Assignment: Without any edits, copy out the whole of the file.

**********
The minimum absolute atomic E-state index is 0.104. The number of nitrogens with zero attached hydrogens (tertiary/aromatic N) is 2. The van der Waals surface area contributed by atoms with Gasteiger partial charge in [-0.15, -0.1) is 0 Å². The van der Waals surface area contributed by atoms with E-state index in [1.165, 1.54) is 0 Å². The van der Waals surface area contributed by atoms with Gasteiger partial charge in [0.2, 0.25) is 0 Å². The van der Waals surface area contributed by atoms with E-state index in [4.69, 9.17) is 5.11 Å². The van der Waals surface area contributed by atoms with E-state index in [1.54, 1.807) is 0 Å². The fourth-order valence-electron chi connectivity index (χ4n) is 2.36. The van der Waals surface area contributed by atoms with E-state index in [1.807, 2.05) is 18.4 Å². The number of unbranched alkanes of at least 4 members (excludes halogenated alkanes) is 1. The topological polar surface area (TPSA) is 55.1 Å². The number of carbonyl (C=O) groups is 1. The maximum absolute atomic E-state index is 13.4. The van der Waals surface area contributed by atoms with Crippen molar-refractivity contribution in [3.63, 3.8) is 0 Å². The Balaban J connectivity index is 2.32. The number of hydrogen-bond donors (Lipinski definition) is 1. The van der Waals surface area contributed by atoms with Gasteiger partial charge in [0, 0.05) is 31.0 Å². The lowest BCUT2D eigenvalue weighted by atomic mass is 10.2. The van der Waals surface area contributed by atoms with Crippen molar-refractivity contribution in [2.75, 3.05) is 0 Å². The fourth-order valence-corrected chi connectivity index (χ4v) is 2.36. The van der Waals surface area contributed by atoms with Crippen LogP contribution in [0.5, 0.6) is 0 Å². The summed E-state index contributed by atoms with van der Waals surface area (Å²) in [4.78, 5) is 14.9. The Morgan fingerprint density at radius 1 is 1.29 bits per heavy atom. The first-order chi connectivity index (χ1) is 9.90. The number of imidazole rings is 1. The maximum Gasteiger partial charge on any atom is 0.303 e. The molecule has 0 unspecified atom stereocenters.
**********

The minimum absolute atomic E-state index is 0.104. The number of nitrogens with zero attached hydrogens (tertiary/aromatic N) is 2. The van der Waals surface area contributed by atoms with Gasteiger partial charge in [-0.15, -0.1) is 0 Å². The van der Waals surface area contributed by atoms with E-state index in [1.165, 1.54) is 0 Å². The van der Waals surface area contributed by atoms with Gasteiger partial charge in [0.2, 0.25) is 0 Å². The van der Waals surface area contributed by atoms with E-state index in [4.69, 9.17) is 5.11 Å². The van der Waals surface area contributed by atoms with E-state index in [1.54, 1.807) is 0 Å². The fourth-order valence-electron chi connectivity index (χ4n) is 2.36. The van der Waals surface area contributed by atoms with E-state index in [1.807, 2.05) is 18.4 Å². The number of unbranched alkanes of at least 4 members (excludes halogenated alkanes) is 1. The topological polar surface area (TPSA) is 55.1 Å². The number of carbonyl (C=O) groups is 1. The maximum absolute atomic E-state index is 13.4. The van der Waals surface area contributed by atoms with Crippen molar-refractivity contribution in [3.63, 3.8) is 0 Å². The Balaban J connectivity index is 2.32. The number of hydrogen-bond donors (Lipinski definition) is 1. The van der Waals surface area contributed by atoms with Gasteiger partial charge in [0, 0.05) is 31.0 Å². The lowest BCUT2D eigenvalue weighted by atomic mass is 10.2. The van der Waals surface area contributed by atoms with Crippen molar-refractivity contribution in [2.75, 3.05) is 0 Å². The fourth-order valence-corrected chi connectivity index (χ4v) is 2.36. The van der Waals surface area contributed by atoms with Crippen LogP contribution in [0.5, 0.6) is 0 Å². The summed E-state index contributed by atoms with van der Waals surface area (Å²) in [4.78, 5) is 14.9. The Morgan fingerprint density at radius 1 is 1.29 bits per heavy atom. The first-order chi connectivity index (χ1) is 9.90. The number of imidazole rings is 1. The maximum Gasteiger partial charge on any atom is 0.303 e. The molecule has 0 unspecified atom stereocenters.